After spring training, Clark kind of slipped into oblivion. While Gyorko, Yasmani Grandal and Vince Belnome received most of the attention, Clark quietly hit close to .300 for most of the season. He is still a man without a position as he has bounced around between first base, DH and left field, although this year he was at first with the exception of a single game in the outfield.
Clark's future might not be with the Padres, as he was left unprotected last year, and chances are he won't be protected again this year either. With his bat and statistics in Triple-A he should get an opportunity somewhere, especially since he will still be 26 all next season.
Others of Note: While his big league playing time precludes him from award consideration, we'd be remiss not to acknowledge the absurdly good performance from Yasmani Grandal. In just his second professional season, the 23-year-old catcher posted a .335/.443/.521 line in Tucson. Not bad for a guy playing a position where prospects are notoriously slow to develop offensively. He has the tools and acumen to be a true star in the majors. Second baseman Vince Belnome missed two months to injuries and was slow to bounce back when he returned, but the roster's lesser-known Mountaineer still showed some flashes of the offensive punch that carried him up the system. Don't be shocked to see a massive year from him in Tucson in 2013. Blake Tekotte had a disappointing season in every regard. It wouldn't be surprising to see him lose his 40-man roster spot in the winter. Dan Robertson doesn't have the tools of most prospects, but he has great in-game instincts and is the sort of player you absolutely have to root for. He is similar to Diamondbacks late-season call-up Adam Eaton, and could provide value as a fifth outfielder in the majors.
2012 MadFriars' Tucson Padres Player of the Year: Jedd Gyorko
Top Prospect: Jedd Gyorko
Even the casual Padres' fan with a rudimentary knowledge of the San Diego farm system knows about Jedd Gyorko. He is by far the most major league ready prospect that had not yet appeared in San Diego. If the Padres had traded Chase Headley in July, he would have been in the major league lineup every day and probably posted pretty good numbers.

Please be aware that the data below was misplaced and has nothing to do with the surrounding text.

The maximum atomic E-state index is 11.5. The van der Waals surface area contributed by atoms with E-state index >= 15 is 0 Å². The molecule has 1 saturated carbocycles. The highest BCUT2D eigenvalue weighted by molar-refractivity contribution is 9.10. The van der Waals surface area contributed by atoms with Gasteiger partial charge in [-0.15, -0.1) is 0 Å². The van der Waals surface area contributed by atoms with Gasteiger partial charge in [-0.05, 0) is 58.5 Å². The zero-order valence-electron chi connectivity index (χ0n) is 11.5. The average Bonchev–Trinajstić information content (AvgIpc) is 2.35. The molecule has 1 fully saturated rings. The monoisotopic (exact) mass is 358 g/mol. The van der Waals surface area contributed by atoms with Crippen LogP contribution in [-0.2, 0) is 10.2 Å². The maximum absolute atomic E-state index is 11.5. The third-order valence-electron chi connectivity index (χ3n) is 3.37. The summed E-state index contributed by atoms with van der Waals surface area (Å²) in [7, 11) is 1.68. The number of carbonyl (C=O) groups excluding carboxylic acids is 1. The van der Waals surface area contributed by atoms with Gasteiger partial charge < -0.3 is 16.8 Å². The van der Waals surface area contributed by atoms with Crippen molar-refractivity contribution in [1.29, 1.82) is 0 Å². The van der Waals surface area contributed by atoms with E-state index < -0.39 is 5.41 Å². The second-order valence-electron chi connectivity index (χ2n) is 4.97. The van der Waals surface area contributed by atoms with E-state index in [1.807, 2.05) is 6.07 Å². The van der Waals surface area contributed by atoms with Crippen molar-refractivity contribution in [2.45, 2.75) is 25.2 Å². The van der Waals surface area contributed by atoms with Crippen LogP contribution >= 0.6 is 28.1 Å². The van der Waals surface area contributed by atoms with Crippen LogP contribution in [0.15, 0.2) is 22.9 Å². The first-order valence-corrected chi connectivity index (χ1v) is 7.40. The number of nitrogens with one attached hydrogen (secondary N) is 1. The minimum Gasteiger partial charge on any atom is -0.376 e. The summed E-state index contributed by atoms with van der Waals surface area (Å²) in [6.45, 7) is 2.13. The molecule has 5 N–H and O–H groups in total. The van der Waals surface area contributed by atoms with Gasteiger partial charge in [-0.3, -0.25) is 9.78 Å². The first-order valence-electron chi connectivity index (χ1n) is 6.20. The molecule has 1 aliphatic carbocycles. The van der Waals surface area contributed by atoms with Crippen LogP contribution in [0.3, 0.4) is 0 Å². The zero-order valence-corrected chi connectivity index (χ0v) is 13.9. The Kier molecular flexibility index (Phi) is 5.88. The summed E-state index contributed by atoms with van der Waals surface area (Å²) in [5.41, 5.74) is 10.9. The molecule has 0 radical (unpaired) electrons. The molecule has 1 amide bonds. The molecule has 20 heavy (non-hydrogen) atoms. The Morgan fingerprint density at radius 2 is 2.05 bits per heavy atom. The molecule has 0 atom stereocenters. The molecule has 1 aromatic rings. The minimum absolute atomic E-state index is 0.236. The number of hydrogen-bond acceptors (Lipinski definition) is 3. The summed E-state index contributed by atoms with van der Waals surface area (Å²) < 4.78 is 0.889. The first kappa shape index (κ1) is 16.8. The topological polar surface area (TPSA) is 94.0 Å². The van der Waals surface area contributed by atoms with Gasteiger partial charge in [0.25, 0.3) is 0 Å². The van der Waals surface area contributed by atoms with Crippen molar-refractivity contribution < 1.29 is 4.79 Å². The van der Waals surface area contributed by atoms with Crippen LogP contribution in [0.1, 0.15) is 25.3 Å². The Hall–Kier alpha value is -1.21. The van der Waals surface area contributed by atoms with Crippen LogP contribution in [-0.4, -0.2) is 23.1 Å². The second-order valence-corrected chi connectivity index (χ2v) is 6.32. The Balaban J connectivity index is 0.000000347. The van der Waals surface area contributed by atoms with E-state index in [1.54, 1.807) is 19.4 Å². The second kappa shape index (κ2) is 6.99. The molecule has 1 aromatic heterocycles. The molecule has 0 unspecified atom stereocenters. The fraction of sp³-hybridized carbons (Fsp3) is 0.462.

But now, there is a growing possibility that he will never take the field in a San Diego uniform, and could be a key component in an off-season trade because he doesn't have a place to play.
Very few players can fit in at multiple positions and Gyorko's best - and many would argue, only - defensive position is third base. With the new Padres ownership seeking to repair a reputation within the community for not being financially committed to building a winner, it is highly unlikely they would not bring back Headley. It is equally difficult to see another team being willing to surrender a trade package that would satisfy the Padres after the second half he put together.
Gyorko did play 47 games at second between Tucson and San Antonio. But even if you put aside the well-documented concerns about his range, it is unlikely the organization is going to move Logan Forsythe off of second base. Forsythe hit .298/.362/.429 in the last two months of the season and, because of his superior speed and athleticism, has the potential to be much better defensively than Gyorko and not that much of a drop off offensively.
Forsythe being the starting shortstop over Everth Cabrera to make room at second for Gyorko seems as likely as Yonder Alonso taking over centerfield for Cameron Maybin. Because of Jedd's lack of foot speed and Carlos Quentin's new three year $27 million dollar deal a trip to left field seems out of the question as well.
A major league-ready third baseman could command quite a bit in the trade market and right now it's hard to see San Diego turning down a deal that would bring a quality player back to America's Finest City in exchange for the former West Virginia Mountaineer.
But as David Jay notes there is another answer to all these scenarios, the Padres could do nothing. There is no harm in having players star offensive players at the major league level and in AAA particularly if you don't get the type of return that Josh Byrnes would expect from a player of Gyorko's potential.
But this, as with everything else we have written above, is just our versions of an educated guess.